I’ve been an entrepreneur since I was nine years old when I made cinnamon toothpicks and sold them at school for the astonishing price of two for a nickel. I started a lawn mowing service at age ten. I collected baseball cards and coins and eventually exchanged them as the downpayment on my first home purchase via a land contract.
My first major entrepreneurial enterprise should have made me a millionaire before I reached age thirty. Instead, it went down in flames. I learned a lot in The School of Hard Knocks. Cost me almost as much as my college education–but no one ever sent me a sheepskin to hang on my wall. Glad I didn’t give up my day job!
Since then I’ve lost track of all the startups I’ve been involved in. Some were successful. Some were duds. And a couple were home runs–most notably a LASIK company I co-founded which started with one location in 1998 and by the end of 2000 had eighteen centers nationwide. I sold my equity position in 2001, which led to me selling my ownership in four optometry practices, effectively semi-retiring at age 45.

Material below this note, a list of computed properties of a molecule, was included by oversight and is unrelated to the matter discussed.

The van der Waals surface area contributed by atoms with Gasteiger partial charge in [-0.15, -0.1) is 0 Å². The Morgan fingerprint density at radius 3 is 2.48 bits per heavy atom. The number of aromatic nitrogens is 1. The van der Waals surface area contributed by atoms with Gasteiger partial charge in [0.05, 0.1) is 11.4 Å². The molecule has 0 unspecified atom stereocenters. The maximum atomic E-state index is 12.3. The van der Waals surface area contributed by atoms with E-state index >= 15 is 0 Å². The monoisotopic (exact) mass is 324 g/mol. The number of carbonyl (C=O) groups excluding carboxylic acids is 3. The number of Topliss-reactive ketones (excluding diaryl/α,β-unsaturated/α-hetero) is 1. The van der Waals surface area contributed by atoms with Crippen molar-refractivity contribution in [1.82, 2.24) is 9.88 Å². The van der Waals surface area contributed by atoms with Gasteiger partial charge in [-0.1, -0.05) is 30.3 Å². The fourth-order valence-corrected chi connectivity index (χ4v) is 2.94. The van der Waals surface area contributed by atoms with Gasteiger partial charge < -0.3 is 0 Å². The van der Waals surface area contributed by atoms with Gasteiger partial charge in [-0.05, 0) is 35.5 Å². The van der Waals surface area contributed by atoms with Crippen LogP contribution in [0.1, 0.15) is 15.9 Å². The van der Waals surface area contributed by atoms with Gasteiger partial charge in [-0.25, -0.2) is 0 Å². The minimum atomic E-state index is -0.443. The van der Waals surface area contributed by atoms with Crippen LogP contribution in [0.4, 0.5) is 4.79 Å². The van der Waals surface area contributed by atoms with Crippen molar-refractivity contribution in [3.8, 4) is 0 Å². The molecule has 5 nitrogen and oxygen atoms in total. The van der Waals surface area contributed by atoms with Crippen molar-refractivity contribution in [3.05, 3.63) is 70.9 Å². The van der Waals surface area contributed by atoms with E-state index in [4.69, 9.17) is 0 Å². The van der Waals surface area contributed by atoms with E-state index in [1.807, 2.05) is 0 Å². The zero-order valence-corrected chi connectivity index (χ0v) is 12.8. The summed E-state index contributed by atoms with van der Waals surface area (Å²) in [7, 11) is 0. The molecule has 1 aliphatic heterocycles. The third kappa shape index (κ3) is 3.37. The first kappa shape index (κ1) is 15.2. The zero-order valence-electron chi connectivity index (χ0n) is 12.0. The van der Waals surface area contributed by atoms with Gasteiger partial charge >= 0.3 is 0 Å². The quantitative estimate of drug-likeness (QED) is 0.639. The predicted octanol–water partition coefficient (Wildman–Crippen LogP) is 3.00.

In 2001 became a co-founder of a medical development company that syndicated physician-owned surgery centers, imaging centers, sleep centers and specialty hospitals.
In 2010 I co-founded a Christian publishing company known as Cruciform Press. The word, cruciform, means “the shape of the cross.” Its focus is on publishing gospel-centered, Christ-exalting, easy-to-read, theologically-rich, relevant books that can be read from cover-to-cover in 2-3 hours. Cruciform Press published more than three dozen titles in the years I was involved in the company.
My most recent start-up is Sight4All, Inc which is developing TESA, The Eye Scan App. It measures a person’s glasses prescription using nothing but an iPhone camera. I am a co-founder and served as Vice President of Business Development during the first four years from the inception of the company.